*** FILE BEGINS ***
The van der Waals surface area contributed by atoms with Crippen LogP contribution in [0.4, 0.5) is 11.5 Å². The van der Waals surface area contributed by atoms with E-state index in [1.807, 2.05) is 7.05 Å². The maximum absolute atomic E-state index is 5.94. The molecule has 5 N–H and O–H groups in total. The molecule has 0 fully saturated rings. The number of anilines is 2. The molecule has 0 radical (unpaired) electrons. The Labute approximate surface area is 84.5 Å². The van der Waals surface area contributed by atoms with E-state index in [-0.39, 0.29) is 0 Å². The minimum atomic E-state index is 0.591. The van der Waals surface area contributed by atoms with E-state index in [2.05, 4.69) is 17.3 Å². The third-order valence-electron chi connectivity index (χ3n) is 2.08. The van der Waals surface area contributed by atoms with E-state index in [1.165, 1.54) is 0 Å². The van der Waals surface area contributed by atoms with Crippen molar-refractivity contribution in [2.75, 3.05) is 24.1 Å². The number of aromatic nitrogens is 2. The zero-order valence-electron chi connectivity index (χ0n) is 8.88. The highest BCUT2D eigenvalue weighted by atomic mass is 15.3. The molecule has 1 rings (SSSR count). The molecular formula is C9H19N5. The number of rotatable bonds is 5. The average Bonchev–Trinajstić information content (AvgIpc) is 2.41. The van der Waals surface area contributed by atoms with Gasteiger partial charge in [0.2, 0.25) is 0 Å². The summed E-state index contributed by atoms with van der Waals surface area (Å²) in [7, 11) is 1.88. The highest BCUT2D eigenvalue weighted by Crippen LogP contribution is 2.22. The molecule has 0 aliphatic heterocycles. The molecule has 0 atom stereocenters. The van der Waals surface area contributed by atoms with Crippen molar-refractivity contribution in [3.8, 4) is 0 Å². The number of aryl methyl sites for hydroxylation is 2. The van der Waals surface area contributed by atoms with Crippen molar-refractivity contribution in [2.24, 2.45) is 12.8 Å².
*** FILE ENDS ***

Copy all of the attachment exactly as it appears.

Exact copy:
The van der Waals surface area contributed by atoms with Crippen LogP contribution in [0.4, 0.5) is 11.5 Å². The van der Waals surface area contributed by atoms with E-state index in [1.807, 2.05) is 7.05 Å². The maximum absolute atomic E-state index is 5.94. The molecule has 5 N–H and O–H groups in total. The molecule has 0 fully saturated rings. The number of anilines is 2. The molecule has 0 radical (unpaired) electrons. The Labute approximate surface area is 84.5 Å². The van der Waals surface area contributed by atoms with E-state index in [-0.39, 0.29) is 0 Å². The minimum atomic E-state index is 0.591. The van der Waals surface area contributed by atoms with E-state index in [2.05, 4.69) is 17.3 Å². The third-order valence-electron chi connectivity index (χ3n) is 2.08. The van der Waals surface area contributed by atoms with E-state index in [1.165, 1.54) is 0 Å². The van der Waals surface area contributed by atoms with Crippen molar-refractivity contribution in [2.75, 3.05) is 24.1 Å². The number of aromatic nitrogens is 2. The zero-order valence-electron chi connectivity index (χ0n) is 8.88. The highest BCUT2D eigenvalue weighted by atomic mass is 15.3. The molecule has 1 rings (SSSR count). The molecular formula is C9H19N5. The number of rotatable bonds is 5. The average Bonchev–Trinajstić information content (AvgIpc) is 2.41. The van der Waals surface area contributed by atoms with Gasteiger partial charge in [0.2, 0.25) is 0 Å². The summed E-state index contributed by atoms with van der Waals surface area (Å²) in [7, 11) is 1.88. The highest BCUT2D eigenvalue weighted by Crippen LogP contribution is 2.22. The molecule has 0 aliphatic heterocycles. The molecule has 0 atom stereocenters. The van der Waals surface area contributed by atoms with Crippen molar-refractivity contribution in [3.8, 4) is 0 Å². The number of aryl methyl sites for hydroxylation is 2. The van der Waals surface area contributed by atoms with Crippen molar-refractivity contribution in [2.24, 2.45) is 12.8 Å².